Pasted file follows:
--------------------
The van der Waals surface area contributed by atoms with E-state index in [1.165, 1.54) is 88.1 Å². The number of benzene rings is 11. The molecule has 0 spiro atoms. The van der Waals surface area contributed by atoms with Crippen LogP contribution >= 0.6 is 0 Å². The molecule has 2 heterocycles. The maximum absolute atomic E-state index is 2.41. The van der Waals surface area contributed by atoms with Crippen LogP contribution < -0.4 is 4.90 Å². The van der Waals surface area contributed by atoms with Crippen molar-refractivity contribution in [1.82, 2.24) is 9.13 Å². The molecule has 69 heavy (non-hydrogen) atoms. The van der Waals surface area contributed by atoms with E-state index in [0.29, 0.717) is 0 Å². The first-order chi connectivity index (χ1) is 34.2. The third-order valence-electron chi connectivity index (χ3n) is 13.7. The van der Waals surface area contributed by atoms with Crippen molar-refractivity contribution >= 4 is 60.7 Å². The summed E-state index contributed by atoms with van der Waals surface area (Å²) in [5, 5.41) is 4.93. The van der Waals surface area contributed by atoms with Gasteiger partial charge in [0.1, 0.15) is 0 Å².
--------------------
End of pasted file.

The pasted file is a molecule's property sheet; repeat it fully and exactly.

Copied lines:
The van der Waals surface area contributed by atoms with E-state index in [1.165, 1.54) is 88.1 Å². The number of benzene rings is 11. The molecule has 0 spiro atoms. The van der Waals surface area contributed by atoms with Crippen LogP contribution >= 0.6 is 0 Å². The molecule has 2 heterocycles. The maximum absolute atomic E-state index is 2.41. The van der Waals surface area contributed by atoms with Crippen LogP contribution < -0.4 is 4.90 Å². The van der Waals surface area contributed by atoms with Crippen molar-refractivity contribution in [1.82, 2.24) is 9.13 Å². The molecule has 69 heavy (non-hydrogen) atoms. The van der Waals surface area contributed by atoms with E-state index in [0.29, 0.717) is 0 Å². The first-order chi connectivity index (χ1) is 34.2. The third-order valence-electron chi connectivity index (χ3n) is 13.7. The van der Waals surface area contributed by atoms with Crippen molar-refractivity contribution >= 4 is 60.7 Å². The summed E-state index contributed by atoms with van der Waals surface area (Å²) in [5, 5.41) is 4.93. The van der Waals surface area contributed by atoms with Gasteiger partial charge in [0.1, 0.15) is 0 Å².